Target and Conservation Status

Target for the development of 10 million ha of MPA was for the first time declared in 2006 by the then Minister of Marine Affair and Fisheries, Prof. Dr. Rokhmin Dahuri before the officials of several countries. The commitment was then affirmed by the President Susilo Bambang Yudhoyono before the hearing of the Meeting of CBD Parties in March 2006 in Brazil who declared that Indonesia has a target to develop MPA of 10 million ha in 2010 and it should be double than that in 2020. Further in the plan of the Ministry of Marine Affairs and Fisheries (KemenKP) it is stated that to achieve 20 million ha, the MPA area in 2014 is targeted to have reached 15,5 million ha, so that within the next 6 years at the minimum 4,5 million new MPA should be developed.

Roadmap for achieving the target of KemenKP in 2014 is contained in the Strategic Plan of the Directorate for Conservation of Area and Fish Species 2010 2014. The target of area and management of MPA in the Strategic Plan is described in the following Table:



Areas prioritized for MPA development have been identified by Huffard et al. (2010). In the study it was stated that Indonesia is divided into 12 ecoregions and it is put in order based on ecological indicators such as the diversity of the types of coral reefs, mangrove, and seagrass, endemic species etc. Picture 1 shows the boundaries of ecoregion 1 (Papua, the highest priority for conservation) through ecoregion 12 (Malaka Strait, the lowest priority for conservation).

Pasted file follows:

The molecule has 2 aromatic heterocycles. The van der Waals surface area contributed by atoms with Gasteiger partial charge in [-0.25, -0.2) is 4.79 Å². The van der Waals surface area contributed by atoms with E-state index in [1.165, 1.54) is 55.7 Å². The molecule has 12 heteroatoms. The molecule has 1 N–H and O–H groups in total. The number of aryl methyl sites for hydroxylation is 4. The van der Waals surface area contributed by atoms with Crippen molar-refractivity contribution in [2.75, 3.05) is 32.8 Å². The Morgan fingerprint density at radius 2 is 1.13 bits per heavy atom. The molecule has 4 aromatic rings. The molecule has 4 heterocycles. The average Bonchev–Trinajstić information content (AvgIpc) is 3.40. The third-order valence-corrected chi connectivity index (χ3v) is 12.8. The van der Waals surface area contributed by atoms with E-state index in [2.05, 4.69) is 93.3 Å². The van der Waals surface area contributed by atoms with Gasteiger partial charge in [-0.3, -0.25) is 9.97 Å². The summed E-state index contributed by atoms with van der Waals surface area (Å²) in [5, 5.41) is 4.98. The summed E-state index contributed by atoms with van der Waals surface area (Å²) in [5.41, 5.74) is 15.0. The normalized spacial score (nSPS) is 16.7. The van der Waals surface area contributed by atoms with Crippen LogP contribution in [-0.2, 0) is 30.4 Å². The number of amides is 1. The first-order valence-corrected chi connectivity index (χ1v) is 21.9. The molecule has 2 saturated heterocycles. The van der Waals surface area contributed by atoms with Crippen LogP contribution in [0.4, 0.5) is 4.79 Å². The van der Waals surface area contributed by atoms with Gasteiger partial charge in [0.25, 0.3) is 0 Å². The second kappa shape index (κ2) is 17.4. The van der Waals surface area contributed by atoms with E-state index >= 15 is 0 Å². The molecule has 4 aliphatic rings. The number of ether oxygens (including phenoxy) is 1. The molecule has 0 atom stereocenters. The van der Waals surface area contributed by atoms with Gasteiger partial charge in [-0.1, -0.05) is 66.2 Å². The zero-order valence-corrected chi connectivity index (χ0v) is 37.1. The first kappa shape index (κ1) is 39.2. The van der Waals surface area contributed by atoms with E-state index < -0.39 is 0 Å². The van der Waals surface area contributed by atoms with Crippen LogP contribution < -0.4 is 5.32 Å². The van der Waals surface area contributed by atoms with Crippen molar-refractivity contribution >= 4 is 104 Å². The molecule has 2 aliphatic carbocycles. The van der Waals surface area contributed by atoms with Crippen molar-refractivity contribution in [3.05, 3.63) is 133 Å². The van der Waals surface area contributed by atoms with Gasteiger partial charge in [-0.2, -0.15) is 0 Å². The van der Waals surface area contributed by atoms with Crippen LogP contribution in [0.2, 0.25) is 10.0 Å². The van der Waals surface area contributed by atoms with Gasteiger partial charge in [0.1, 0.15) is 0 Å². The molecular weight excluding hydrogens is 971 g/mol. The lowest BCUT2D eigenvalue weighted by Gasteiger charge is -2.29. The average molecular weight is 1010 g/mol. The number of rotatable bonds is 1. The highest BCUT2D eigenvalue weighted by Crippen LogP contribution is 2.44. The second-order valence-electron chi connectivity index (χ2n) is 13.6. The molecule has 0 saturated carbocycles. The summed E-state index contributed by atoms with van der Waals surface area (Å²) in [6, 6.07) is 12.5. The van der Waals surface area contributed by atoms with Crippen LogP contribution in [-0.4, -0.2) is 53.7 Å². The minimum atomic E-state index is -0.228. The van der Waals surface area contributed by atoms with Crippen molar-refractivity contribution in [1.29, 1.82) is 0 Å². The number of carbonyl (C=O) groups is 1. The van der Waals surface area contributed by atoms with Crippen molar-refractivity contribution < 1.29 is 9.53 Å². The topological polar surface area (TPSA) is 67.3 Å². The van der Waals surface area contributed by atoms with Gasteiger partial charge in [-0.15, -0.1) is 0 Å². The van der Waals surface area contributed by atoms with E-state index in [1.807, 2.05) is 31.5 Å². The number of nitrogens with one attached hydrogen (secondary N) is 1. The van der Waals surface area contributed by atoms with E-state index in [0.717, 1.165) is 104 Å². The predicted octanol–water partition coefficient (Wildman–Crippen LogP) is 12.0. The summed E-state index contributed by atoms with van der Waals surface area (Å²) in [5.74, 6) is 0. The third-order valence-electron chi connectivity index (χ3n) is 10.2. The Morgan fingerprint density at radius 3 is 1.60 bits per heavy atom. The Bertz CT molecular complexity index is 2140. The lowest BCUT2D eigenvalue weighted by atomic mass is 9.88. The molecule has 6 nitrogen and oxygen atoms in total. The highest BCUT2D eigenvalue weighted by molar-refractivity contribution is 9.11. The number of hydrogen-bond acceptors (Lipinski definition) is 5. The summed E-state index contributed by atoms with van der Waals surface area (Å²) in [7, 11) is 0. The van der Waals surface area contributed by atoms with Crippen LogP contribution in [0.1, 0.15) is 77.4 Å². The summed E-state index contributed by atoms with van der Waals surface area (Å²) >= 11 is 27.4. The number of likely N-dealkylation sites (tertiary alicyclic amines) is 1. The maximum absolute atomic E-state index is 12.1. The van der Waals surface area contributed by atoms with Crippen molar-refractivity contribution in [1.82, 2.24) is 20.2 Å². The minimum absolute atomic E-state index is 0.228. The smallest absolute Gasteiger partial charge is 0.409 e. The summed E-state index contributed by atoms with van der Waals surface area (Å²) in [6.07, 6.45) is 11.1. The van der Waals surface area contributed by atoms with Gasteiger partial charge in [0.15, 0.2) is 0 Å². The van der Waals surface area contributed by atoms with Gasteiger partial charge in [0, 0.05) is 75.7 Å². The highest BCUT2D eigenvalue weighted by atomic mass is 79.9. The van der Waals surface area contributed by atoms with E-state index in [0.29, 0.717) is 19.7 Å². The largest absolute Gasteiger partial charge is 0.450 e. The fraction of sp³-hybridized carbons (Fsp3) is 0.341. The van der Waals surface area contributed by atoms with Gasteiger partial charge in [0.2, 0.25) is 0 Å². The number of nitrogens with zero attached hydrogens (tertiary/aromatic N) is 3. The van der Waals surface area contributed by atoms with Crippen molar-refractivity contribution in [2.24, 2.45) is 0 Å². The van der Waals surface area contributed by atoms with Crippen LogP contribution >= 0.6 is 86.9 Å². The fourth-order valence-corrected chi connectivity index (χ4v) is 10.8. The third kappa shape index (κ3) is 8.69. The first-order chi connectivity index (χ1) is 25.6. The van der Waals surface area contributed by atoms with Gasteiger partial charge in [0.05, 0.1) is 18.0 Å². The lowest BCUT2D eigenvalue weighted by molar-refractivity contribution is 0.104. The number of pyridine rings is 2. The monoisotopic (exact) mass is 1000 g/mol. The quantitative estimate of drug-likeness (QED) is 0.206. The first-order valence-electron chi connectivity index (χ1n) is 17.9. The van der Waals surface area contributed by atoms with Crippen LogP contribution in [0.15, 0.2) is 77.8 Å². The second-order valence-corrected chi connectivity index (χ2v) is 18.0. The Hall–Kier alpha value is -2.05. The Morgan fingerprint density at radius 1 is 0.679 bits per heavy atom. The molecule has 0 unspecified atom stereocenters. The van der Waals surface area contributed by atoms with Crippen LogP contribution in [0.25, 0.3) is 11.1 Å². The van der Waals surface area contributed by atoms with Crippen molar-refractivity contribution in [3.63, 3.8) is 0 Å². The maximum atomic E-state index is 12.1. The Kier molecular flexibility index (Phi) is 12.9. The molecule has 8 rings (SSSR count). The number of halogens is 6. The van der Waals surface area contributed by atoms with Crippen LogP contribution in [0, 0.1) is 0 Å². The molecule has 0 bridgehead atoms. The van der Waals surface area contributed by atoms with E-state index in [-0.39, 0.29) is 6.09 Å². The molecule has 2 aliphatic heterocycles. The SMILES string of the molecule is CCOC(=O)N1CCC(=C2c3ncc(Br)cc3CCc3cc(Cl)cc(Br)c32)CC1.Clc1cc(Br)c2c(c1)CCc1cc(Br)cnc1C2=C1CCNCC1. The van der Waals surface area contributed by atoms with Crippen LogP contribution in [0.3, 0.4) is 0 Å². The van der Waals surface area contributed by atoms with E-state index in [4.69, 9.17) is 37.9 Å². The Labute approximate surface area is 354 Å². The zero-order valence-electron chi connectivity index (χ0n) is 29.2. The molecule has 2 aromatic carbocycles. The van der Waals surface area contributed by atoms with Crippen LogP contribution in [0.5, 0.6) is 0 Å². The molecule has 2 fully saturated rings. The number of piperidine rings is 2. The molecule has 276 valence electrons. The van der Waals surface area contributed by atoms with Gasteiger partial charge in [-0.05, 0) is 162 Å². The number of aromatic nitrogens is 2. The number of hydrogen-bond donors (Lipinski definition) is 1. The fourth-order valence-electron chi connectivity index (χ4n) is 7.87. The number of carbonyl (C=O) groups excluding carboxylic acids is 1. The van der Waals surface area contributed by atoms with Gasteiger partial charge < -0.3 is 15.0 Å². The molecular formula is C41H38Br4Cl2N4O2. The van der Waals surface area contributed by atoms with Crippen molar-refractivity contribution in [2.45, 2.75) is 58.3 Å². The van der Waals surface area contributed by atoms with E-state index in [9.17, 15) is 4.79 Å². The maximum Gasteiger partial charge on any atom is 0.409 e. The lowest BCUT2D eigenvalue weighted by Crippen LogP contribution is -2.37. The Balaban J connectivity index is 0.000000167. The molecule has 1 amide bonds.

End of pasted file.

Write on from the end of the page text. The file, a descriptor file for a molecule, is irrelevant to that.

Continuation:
Based on the fact that Indonesia has a territorial marine area of 310 million ha, the 2020 target would only achieve 6,5% of the territorial marine area. Whereas the commitment made in the CBD 10 meeting in Nagoya, it is expected that Indonesia has an MPA area of 10% of the territorial marine area. This means that Indonesia should allocate 31 million ha of MPA in its territorial marine area. For this commitment, the Indonesian government has not issued its official statement regarding timing for its achievement.

For conservation of fish species, based on the strategic plan of the Directorate for Conservation of Area and Fish Species, KemenKP, it is stated that the government has targeted an effective management on the 15 endemic, rare and extinct fish species in 2014. An effective management for this type of conservation covers the activities of identication and mapping of extinct, rare and endemic fishes. In addition, there is a target to enhance the protection and conservation status and regulation for a sustainable utilization of the fish resources. The target of 15 fish species for that type of conservation are napoleon, arwana super red, arwana jardini, seahorse, coral , shark, whale, Fish Banggai Cardinal Fish, kima, fish with highly prized roe (terubuk), freshwater turtle, lola, sea cucumber, turtle and seacow.